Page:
Flowers are unisexual, borne in the axils of leaves or on spurs on separate
spikes, or catkins, which are small, more or less cylindrical and trees may
be monoecious or dioecious. Fruits are collective, fleshy, white, lavender,
deep red to black.
Importance of different morphological characters influencing leaf yield are:
1. Inter-nodal length: As the inter-nodal length increases, yield decreases.
2. Leaf area and lobation: As the leaf area increases, yield increases.
3. Lobation: Lobation and yield are negatively correlated.
4. Specific leaf weight: Leaf weight per unit area is positively correlated with
5. Leaf shoot ratio: Normally the leaf: shoot ratio will be 40: 60.The weight of
leaves should be higher and that of shoot should be lower.
6. No. of branches per plant: More number of branches will result in higher
Genotypes in mulberry
Although the Sericulturists in hilly area are successful in obtaining quality
mulberry leaf, harvests are often inconsistent and untimely, rarely reaching
the expected potential.
The stability of leaf yield in mulberry across a range of environments is
important, but to attain it is a challenge to breeders.
It refers to the genetic buffering capacity of a genotype to environmental
fluctuation. In other words, it is the ability of a genotype to withstand
environmental fluctuation.
High buffering ability indicates consistent performance of a genotype or
population across a wide range of environments. A more homeostatic
genotype is one that shows less variation in phenotypic values under different
Phenotypic variation is a composite of three variables, viz., genetic,
environmental and genotype x environmental interactions. If all the genotypes
respond similarly to all the environments tested, their relative performance in
other environments may be predicted with some confidence.
A genotype x environment (g x e) interaction exists where the relative
performance of varieties changes from environment to environment.
The g x e interaction is a major problem in getting a reliable estimate of
heritability and it makes it difficult to predict the rate of genetic progress under
selection for given characters with greater accuracy.
A perfectly stable mulberry genotype will not change its performance from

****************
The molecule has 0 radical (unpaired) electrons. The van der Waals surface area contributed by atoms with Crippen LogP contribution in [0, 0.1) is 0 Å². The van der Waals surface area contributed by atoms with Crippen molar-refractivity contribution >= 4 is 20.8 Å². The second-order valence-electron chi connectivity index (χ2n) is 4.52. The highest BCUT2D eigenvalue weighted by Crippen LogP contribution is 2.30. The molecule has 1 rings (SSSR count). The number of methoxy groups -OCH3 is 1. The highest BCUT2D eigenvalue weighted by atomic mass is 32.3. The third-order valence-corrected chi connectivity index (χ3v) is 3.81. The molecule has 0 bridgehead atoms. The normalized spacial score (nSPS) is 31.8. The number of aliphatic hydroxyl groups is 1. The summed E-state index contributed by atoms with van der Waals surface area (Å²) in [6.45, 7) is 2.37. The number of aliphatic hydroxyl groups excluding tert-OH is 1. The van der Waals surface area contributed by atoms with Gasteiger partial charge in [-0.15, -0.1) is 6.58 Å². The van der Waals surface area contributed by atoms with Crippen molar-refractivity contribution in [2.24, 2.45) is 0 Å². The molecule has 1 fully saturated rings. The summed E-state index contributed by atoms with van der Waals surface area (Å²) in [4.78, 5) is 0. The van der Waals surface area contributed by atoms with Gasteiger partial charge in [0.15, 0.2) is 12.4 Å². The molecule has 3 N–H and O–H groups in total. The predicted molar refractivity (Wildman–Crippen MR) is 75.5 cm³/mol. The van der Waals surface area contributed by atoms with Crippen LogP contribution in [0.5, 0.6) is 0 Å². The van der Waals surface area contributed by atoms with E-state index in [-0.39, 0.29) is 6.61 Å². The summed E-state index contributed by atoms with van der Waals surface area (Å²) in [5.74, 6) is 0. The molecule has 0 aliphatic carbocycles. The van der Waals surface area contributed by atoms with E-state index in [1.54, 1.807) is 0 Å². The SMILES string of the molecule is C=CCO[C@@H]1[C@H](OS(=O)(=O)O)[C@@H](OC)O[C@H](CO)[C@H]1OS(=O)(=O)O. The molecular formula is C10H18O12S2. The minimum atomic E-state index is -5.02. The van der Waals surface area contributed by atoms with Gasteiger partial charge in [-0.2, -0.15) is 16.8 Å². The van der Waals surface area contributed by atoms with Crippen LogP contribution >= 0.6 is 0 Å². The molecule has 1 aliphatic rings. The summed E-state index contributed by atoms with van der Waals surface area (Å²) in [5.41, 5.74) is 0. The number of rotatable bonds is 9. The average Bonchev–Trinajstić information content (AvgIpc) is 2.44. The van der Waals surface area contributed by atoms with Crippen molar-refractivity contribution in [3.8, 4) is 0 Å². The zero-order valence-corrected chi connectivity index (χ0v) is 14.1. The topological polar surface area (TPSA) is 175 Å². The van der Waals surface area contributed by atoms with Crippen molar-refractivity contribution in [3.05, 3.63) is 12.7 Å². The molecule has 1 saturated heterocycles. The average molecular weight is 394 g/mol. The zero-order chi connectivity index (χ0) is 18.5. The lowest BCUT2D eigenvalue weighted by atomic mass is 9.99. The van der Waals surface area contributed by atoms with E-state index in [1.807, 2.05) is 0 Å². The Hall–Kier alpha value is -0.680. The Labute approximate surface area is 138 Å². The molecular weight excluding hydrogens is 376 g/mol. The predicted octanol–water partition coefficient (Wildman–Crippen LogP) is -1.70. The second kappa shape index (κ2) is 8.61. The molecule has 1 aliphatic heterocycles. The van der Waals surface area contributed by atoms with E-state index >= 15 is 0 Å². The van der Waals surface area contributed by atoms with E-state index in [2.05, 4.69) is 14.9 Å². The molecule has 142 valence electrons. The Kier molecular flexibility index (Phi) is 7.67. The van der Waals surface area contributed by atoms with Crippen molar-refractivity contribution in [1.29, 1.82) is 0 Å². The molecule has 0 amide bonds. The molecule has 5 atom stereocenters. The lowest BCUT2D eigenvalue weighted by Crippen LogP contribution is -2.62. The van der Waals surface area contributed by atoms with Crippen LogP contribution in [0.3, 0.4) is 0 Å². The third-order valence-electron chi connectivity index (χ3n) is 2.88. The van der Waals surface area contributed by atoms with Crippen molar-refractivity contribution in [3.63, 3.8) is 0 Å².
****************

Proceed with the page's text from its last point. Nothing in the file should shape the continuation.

environment to environment.
Perfectly stable genotypes probably do not exist and plant breeders have to
be satisfied with obtainable levels of stability. Genotype stability mainly
depends on the interaction between genotype and environments.
The performance of the genotypes differs in various environments, due to
genotype-by-environment interactions. Such a differential response to
different environments makes it difficult for breeders to decide which genotype
should be selected.
Hence, genotype, possessing less amount of interaction with varying
environments is to be identified. Further, stability of yield is the expression of
consistency of the yield components.
The response of yield components to various environmental conditions is
particularly important for determination of their stability. The evolution of such
stable cultivars will be based on genotypes, which have high stability for one
or more qualitative and quantitative traits.
Ecological requirements for mulberry cultivation
These ecological requirements include climate, rainfall and soil and
Climate: The optimum elevation for mulberry growth is about 700 m above
MSL. For cultivation purposes, an elevation of 300 to 900 m above MSL is the
optimum range. The ideal temperature is 24 to 28oC and relative humidity is
65 to 80%; Sunshine duration 5 to 12 hours per day. Mulberry cannot sprout
below 13oC or above 38oC.
Rainfall: A rainfall range from 600 m to 2500 mm per year is considered
ideal. During the growth period, mulberry requires about 280 – 400 ml of
water to synthesize one gram of dry matter.
Soil: As mulberry is a perennial, deep -rooted plant, soil structure must be
sufficiently porous to supply air and water to the root zone. Soil should be
deep, fertile, porous, well drained and with good water holding capacity.